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Method for Selective Cleaning of Mold Release From Composite Honeycomb Surfaces

A simple, EPA-friendly approach solves a long-standing problem in heat-formed composite manufacturing.Honeycomb structures are commonly employed as load- and force-bearing structures as they are structurally strong and lightweight. These structures include many aircraft and spacecraft surfaces, including aircraft wings and fuselages, spacecraft pressure vessels, and heat-shield materials. Many other processes in other areas of transportation and defense, as well as the pharmaceutical and construction industries, employ pressure vessels with similar heat-formed composite structures.

Posted in: Manufacturing & Prototyping, Briefs, TSP

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Thermal Control Method for High-Current Wire Bundles by Injecting a Thermally Conductive Filler

A procedure was developed to inject thermal filler material (a paste-like substance) inside the power wire bundle coming from solar arrays. This substance fills in voids between wires, which enhances the heat path and reduces wire temperature. This leads to a reduced amount of heat generated. This technique is especially helpful for current and future generation high-power spacecraft (1 kW or more), because the heat generated by the power wires is significant enough to cause unacceptable overheating to critical components that are in close contact with the bundle.

Posted in: Manufacturing & Prototyping, Briefs, TSP

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Carbon Nanotube-Based Structural Health Monitoring Sensors

Carbon nanotube (CNT)-based sensors for structural health monitoring (SHM) can be embedded in structures of all geometries to monitor conditions both inside and at the surface of the structure to continuously sense changes. These CNTs can be manipulated into specific orientations to create small, powerful, and flexible sensors. One of the sensors is a highly flexible sensor for crack growth detection and strain field mapping that features a very dense and highly ordered array of single-walled CNTs.

Posted in: Manufacturing & Prototyping, Briefs, TSP

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Nanopatterning of Inorganic and Polymeric Substrates by Indentation Lithography

This fabrication method can be used in applications such as lab-on-a-chip, where conventional techniques cannot be used.A recent collaboration between the Whitesides Group at Harvard University and CSM Instruments has culminated in an important advance in lithography of different materials at the nano scale. The motivation for thisdevelopment was the ability to produce unique lithographical patterns of different shapes and sizes for use in research applications, such as lab-on-a-chip, where conventional techniques such as electron-beam lithography (EBL) and photolithography cannot be used.

Posted in: Manufacturing & Prototyping, Briefs

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Mount Protects Thin-Walled Glass or Ceramic Tubes From Large Thermal and Vibration Loads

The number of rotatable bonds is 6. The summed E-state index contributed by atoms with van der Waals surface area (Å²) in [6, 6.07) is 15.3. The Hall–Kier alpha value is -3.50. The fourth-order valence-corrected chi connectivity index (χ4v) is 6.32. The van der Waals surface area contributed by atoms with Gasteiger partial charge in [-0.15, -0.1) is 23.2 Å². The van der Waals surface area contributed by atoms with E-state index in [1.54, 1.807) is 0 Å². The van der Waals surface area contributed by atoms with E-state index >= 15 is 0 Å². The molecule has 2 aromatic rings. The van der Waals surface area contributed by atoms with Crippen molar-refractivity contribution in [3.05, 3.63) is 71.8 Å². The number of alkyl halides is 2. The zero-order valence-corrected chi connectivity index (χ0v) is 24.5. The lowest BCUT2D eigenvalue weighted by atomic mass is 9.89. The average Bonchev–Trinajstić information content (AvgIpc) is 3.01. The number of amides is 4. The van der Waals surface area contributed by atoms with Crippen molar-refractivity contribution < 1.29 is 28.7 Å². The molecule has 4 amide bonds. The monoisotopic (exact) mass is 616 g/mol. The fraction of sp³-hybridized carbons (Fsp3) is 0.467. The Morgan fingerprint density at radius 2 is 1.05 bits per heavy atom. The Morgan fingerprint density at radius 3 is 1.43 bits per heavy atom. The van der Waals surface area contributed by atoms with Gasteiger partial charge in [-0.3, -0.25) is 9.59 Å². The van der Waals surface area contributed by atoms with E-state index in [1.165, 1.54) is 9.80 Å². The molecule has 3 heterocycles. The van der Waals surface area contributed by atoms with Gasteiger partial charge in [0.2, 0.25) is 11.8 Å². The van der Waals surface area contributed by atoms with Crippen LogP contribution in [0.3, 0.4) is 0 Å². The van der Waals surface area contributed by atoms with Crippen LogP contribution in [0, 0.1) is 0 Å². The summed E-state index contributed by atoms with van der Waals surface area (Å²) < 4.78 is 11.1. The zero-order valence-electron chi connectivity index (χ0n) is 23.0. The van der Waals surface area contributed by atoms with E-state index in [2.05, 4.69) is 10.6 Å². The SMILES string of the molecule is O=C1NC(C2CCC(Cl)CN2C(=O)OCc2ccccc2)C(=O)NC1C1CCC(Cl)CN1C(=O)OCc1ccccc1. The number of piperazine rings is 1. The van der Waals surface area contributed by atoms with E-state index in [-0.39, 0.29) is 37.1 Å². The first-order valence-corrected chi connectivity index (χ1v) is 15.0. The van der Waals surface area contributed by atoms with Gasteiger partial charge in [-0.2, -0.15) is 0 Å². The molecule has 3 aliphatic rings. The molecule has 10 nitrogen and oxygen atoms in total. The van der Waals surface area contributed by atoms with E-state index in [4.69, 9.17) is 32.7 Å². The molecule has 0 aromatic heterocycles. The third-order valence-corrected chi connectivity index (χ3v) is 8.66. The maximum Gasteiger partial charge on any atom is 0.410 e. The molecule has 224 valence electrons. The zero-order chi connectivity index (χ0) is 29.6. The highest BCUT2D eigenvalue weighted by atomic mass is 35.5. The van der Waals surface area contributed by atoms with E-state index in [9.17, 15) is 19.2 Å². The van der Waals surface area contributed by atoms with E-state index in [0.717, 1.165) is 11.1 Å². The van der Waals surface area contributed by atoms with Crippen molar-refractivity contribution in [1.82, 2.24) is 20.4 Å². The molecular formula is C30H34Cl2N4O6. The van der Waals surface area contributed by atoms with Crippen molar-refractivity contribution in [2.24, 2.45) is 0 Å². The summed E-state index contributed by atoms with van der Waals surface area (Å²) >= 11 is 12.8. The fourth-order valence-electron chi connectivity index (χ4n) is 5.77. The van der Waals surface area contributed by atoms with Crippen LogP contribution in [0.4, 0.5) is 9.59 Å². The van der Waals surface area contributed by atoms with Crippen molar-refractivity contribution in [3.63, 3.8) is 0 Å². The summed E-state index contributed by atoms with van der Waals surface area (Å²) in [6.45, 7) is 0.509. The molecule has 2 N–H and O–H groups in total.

Low-stress, low-profile mounts were developed for photomultiplier tubes for imaging systems, biological sensing, and atmospheric sensing.The design allows for the low-stress mounting of fragile objects, like thin walled glass, by using particular ways of compensating, isolating, or releasing the coefficient of thermal expansion (CTE) differences between the mounted object and the mount itself. This mount profile is lower than true full kinematic mounting. Also, this approach enables accurate positioning of the component for electrical and optical interfaces. It avoids the higher and unpredictable stress issues that often result from “potting” the object. The mount has been built and tested to space-flight specifications, and has been used for fiber-optic, optical, and electrical interfaces for a spaceflight mission.

Posted in: Manufacturing & Prototyping, Briefs, TSP

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Range 7 Scanner Integration With PaR Robot Scanning System

Models of complex objects can be developed even if the objects are large and featureless.An interface bracket and coordinate transformation matrices were designed to allow the Range 7 scanner to be mounted on the PaR Robot detector arm for scanning the heat shield or other object placed in the test cell. A process was designed for using Rapid Form XOR to stitch data from multiple scans together to provide an accurate 3D model of the object scanned.

Posted in: Manufacturing & Prototyping, Test & Measurement, Briefs, TSP

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High-Operating-Temperature Barrier Infrared Detector With Tailorable Cutoff Wavelength

Novel materials allow the detector to operate at higher temperatures.A mid-wavelength infrared (MWIR) barrier photodetector is capable of operating at higher temperature than the prevailing MWIR detectors based on InSb. The standard high-operating-temperature barrier infrared detector(HOT-BIRD) is made with an InAsSb infrared absorber that is lattice-matched to a GaSb substrate, and has a cutoff wavelength of approximately 4 microns. To increase the versatility and utility of the HOT-BIRD, it is implemented with IR absorber materials with customizable cutoff wavelengths.

Posted in: Manufacturing & Prototyping, Briefs

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